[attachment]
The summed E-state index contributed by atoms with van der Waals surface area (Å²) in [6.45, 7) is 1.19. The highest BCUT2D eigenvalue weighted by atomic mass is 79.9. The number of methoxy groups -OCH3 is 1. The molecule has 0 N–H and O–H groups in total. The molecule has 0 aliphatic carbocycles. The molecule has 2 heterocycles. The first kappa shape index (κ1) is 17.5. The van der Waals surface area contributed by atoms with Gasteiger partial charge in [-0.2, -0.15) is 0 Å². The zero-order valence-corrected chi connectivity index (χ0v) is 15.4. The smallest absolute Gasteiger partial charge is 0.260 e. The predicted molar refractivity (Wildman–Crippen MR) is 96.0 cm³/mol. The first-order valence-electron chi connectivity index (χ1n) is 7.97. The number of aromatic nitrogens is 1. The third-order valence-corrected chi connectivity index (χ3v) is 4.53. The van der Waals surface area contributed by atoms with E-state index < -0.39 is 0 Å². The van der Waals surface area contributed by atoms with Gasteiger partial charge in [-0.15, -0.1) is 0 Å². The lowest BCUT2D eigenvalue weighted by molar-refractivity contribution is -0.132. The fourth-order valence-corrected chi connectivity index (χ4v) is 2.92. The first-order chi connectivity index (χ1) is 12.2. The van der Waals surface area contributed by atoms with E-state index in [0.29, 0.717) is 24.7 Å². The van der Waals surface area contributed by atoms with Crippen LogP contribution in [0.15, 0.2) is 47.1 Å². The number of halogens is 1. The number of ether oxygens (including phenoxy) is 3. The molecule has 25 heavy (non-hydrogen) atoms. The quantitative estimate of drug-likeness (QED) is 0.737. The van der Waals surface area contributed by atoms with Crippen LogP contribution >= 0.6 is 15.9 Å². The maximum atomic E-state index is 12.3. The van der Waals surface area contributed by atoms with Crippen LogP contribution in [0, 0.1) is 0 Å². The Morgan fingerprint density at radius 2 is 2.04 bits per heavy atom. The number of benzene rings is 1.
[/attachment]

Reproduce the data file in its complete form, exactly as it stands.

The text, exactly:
The summed E-state index contributed by atoms with van der Waals surface area (Å²) in [6.45, 7) is 1.19. The highest BCUT2D eigenvalue weighted by atomic mass is 79.9. The number of methoxy groups -OCH3 is 1. The molecule has 0 N–H and O–H groups in total. The molecule has 0 aliphatic carbocycles. The molecule has 2 heterocycles. The first kappa shape index (κ1) is 17.5. The van der Waals surface area contributed by atoms with Gasteiger partial charge in [-0.2, -0.15) is 0 Å². The zero-order valence-corrected chi connectivity index (χ0v) is 15.4. The smallest absolute Gasteiger partial charge is 0.260 e. The predicted molar refractivity (Wildman–Crippen MR) is 96.0 cm³/mol. The first-order valence-electron chi connectivity index (χ1n) is 7.97. The number of aromatic nitrogens is 1. The third-order valence-corrected chi connectivity index (χ3v) is 4.53. The van der Waals surface area contributed by atoms with E-state index < -0.39 is 0 Å². The van der Waals surface area contributed by atoms with Gasteiger partial charge in [-0.15, -0.1) is 0 Å². The lowest BCUT2D eigenvalue weighted by molar-refractivity contribution is -0.132. The fourth-order valence-corrected chi connectivity index (χ4v) is 2.92. The first-order chi connectivity index (χ1) is 12.2. The van der Waals surface area contributed by atoms with E-state index in [0.29, 0.717) is 24.7 Å². The van der Waals surface area contributed by atoms with Crippen LogP contribution in [0.15, 0.2) is 47.1 Å². The number of halogens is 1. The number of ether oxygens (including phenoxy) is 3. The molecule has 25 heavy (non-hydrogen) atoms. The quantitative estimate of drug-likeness (QED) is 0.737. The van der Waals surface area contributed by atoms with Crippen LogP contribution >= 0.6 is 15.9 Å². The maximum atomic E-state index is 12.3. The van der Waals surface area contributed by atoms with Crippen LogP contribution in [0, 0.1) is 0 Å². The Morgan fingerprint density at radius 2 is 2.04 bits per heavy atom. The number of benzene rings is 1.